The Tin Drum (1979)
September 19, 2018 1:11 AM - Subscribe

On his third birthday Oskar decides to stop growing. Haunted by the deaths of his parents and wielding his tin drum, Oskar recounts the events of his extraordinary life

1979 Cannes, Palme d'Or
1979 Academy Awards, Best Foreign Language Film
posted by rhizome (5 comments total)
Well it's been 24 hours. What a ride! It was a little difficult tracking the intertwining "history of this dude's life" thread with the "kid with a drum and triggers" one, but I suppose that's one of the goals. I'm pretty sure it's a happy ending.

Many more Nazis than I remembered, this movie is probably the most German thing I've ever watched. It's so German that it feels Russian. That bit in the opening scene with the soldiers chasing Grandpa-to-be was kind of hilarious tho! The Internet tells me the eel scene is famous now, but I only remember the vomiting being more realistic than any I had seen on screen before. Plus she barfs twice.

It's hard to say if there's much family lineage to read here. I suppose his Mom was kinda like Grandma, but not really. It's an interesting progression: pre-WWI, The Nazi generation, and their kids. The novel came out in 1959, and just two years later the Berlin Wall would go up. A pretty interesting illustration of that in-between time.

I can totally see why the movie stuck with me, Oskar's an interesting character who might be a bit more contemporary than he appears, and really a...uh...I don't know if I'd say ladies man, but in between the tapping and the piercing screams he seemed to operate socially pretty well.

I'm gonna see if the DVD has extras, so my opinion might change afterwards.
posted by rhizome at 12:37 AM on September 20, 2018 [3 favorites]

Many more Nazis than I remembered, this movie is probably the most German thing I've ever watched. It's so German that it feels Russian.

That observation is so right on for this movie it deserves more than the one favorite I can give it.
posted by gusottertrout at 12:43 AM on September 20, 2018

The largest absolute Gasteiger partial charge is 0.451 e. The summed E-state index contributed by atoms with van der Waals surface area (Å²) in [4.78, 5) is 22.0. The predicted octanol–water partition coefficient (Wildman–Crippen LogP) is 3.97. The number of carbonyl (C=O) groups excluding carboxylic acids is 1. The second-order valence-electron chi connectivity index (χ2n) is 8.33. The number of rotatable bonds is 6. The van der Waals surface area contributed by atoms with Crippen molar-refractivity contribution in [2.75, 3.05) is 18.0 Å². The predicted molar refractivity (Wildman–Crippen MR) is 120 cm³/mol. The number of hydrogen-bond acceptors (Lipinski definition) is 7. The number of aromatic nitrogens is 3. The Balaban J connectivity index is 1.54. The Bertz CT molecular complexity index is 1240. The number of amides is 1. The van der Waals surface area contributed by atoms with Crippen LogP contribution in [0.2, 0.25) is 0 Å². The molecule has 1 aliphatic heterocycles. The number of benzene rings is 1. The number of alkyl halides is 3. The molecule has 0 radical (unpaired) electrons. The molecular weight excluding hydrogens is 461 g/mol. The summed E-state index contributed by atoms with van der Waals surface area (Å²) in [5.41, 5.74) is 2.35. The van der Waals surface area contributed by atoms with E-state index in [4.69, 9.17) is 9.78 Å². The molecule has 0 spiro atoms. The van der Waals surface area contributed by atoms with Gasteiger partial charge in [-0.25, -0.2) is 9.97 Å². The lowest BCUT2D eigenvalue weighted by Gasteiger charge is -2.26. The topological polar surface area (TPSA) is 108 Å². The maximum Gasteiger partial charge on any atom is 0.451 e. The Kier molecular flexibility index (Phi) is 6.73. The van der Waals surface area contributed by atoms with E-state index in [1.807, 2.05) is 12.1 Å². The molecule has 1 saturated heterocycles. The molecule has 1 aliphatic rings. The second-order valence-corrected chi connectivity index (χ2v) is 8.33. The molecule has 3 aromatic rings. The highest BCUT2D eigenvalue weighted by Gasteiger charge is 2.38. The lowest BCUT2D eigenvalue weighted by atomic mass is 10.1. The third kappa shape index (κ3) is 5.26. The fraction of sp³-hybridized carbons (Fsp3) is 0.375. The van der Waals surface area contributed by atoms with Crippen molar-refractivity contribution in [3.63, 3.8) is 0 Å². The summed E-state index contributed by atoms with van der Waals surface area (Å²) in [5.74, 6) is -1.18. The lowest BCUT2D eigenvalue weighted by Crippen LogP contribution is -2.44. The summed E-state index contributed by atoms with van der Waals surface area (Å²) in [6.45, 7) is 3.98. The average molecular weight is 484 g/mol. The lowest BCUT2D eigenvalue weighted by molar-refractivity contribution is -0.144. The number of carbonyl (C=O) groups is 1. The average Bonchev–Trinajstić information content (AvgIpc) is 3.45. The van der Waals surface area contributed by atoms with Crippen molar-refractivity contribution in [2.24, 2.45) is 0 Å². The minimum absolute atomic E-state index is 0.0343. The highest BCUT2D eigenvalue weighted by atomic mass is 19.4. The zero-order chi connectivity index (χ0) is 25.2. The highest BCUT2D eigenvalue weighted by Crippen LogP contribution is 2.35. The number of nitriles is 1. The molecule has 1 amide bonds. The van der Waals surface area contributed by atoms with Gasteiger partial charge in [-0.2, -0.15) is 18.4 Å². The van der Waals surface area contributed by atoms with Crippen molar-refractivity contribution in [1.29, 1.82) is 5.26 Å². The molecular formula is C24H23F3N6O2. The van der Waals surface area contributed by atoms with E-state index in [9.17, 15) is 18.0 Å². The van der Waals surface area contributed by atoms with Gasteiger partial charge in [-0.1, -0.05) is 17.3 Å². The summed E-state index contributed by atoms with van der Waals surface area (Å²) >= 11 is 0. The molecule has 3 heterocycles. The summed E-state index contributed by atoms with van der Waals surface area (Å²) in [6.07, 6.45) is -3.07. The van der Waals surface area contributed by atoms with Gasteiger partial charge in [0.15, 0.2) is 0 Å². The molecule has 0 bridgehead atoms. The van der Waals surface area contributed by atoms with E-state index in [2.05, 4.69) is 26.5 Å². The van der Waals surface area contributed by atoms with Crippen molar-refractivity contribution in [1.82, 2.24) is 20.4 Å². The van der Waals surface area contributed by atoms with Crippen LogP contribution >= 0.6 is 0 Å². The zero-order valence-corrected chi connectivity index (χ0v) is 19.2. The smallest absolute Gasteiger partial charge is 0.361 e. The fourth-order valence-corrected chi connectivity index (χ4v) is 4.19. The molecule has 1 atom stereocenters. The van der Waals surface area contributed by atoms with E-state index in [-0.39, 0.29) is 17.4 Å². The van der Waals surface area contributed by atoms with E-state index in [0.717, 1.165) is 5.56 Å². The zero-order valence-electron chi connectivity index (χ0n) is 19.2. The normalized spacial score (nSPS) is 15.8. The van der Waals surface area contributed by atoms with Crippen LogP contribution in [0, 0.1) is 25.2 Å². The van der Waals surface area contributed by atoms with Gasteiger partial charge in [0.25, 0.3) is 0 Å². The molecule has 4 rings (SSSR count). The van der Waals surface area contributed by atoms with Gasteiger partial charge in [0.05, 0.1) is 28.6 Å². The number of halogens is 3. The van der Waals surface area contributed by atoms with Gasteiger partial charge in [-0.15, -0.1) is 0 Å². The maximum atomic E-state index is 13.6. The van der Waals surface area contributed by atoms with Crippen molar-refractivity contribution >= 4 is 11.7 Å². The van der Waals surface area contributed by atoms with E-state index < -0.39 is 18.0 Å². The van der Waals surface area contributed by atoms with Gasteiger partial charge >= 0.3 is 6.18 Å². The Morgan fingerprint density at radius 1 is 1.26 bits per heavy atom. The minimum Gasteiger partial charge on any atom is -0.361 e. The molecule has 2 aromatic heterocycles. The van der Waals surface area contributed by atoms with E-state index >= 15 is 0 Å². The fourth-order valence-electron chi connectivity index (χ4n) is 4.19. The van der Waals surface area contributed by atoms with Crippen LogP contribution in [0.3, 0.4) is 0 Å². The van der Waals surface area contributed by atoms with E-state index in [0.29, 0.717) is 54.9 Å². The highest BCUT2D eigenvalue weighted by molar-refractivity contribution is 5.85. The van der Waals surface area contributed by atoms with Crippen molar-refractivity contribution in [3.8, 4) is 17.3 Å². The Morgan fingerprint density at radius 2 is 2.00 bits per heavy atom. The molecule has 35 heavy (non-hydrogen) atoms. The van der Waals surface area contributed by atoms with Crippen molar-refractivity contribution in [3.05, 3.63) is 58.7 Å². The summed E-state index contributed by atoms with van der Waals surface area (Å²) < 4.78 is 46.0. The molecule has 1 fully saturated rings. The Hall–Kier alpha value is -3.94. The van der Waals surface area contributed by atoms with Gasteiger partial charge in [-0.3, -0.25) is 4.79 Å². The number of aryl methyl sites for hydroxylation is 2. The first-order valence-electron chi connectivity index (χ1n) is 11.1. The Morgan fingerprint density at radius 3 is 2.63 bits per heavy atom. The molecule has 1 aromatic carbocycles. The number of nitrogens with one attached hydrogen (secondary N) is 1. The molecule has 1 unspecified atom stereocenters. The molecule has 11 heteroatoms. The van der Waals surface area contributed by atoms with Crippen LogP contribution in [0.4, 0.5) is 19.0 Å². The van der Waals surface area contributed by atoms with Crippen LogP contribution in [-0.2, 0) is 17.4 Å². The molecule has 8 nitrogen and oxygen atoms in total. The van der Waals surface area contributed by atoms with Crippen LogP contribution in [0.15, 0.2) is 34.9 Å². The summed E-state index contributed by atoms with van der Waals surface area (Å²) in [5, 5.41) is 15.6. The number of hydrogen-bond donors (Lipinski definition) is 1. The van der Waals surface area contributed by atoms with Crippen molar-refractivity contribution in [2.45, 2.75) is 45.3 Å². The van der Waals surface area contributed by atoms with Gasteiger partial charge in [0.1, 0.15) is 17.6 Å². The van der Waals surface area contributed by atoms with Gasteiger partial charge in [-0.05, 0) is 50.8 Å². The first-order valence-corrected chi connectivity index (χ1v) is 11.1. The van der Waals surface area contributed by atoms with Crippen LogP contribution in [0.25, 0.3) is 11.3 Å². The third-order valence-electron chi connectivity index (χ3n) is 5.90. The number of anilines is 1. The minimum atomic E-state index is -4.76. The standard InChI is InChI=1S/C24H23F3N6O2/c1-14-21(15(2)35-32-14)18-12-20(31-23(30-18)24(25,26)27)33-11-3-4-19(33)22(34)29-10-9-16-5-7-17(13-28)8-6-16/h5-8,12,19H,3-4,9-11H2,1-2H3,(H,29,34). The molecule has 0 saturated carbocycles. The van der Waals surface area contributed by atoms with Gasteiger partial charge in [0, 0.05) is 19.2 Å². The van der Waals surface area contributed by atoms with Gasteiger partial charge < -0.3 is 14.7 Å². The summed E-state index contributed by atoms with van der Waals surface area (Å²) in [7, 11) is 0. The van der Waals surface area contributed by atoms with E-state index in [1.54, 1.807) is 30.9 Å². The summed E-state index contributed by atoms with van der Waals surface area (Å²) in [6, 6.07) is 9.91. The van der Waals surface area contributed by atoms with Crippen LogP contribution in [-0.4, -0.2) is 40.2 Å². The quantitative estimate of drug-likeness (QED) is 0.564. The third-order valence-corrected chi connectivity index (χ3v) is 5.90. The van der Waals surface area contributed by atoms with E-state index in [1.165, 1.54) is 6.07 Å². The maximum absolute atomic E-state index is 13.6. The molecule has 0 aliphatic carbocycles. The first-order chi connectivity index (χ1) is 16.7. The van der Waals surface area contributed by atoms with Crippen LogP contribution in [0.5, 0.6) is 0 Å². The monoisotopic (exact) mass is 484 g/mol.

I'm laughing about it being Most German but also trying to think of others that would qualify.

This film also wins my award for Most Viscerally Uncomfortable Scenes. Bravo to Grass and Schlöndorff for so brilliantly accomplishing their goal. I keep writing and deleting other ideas about it and that's the only one that sticks. The ending was... the least unhappy part of the movie?
posted by mrcrow at 5:12 PM on September 24, 2018

This film also wins my award for Most Viscerally Uncomfortable Scenes.

Those damned eels. I first saw this movie when I was 14 or so and that scene haunted me for years. When I went to Germany a couple decades later I specifically ordered eel at a restaurant just to try and get past it. It kinda worked, the eels were delicious, but the scene stick remains vivid. I'm a bit squicked out even thinking about it and my meal now to be honest. Heh.
posted by gusottertrout at 12:46 AM on September 25, 2018

The DVD extras have a nice long interview with Schlöndorff where the questions, if any, have been edited out and it's appears to be a 40 minute one-take of him talking straight through the story of the movie with no apparent cuts. I highly recommend it, there are tons of subtle details, references, and effects going on throughout. For instance, the strange sound floating through some parts is a Fujara, a traditional Slovenian shepherd's flute.

One surprising story he tells is about his going to a little-people research center in order to find someone who could play a boy who chose to stop growing at 3 years old. This is how he found David Bennent, who as an adult is 5'1". He was 12 in the movie.

As it turns out, basically the entire movie is about Nazis. In Germany, from Oskar's birth in the 20s to post-war. Father (I) Alfred is a Nazi, the toy seller kills himself after his shop is ruined (as well as being turned away from the funeral), Oskar famously causes the Nazi rally to dance, the woman saying she'll just die if Hitler looks at her at the parade. All but the first act are pretty much all Nazi! And of course the last shot is them leaving in a train. I have to say I focused so much on Oskar that I barely noticed the backdrop to all of it.

There is also a nice extra with a film critic who places the movie within the New German Cinema movement, the greater European New Wave movements of the time, and in German history in general. Screenwriter Jean-Claude Carrière was borrowed from Luis Buñuel, as one example of the cross-pollination going on at the time.

Most of Schlöndorff's movies are book adaptations, and Voyager is called out as particularly well done and well-German. I'd be interested to watch it as part of German club if we can put it at the end of the list.

The toy seller is Charles Aznavour, who is still alive and performing at 94!
posted by rhizome at 1:28 AM on September 25, 2018

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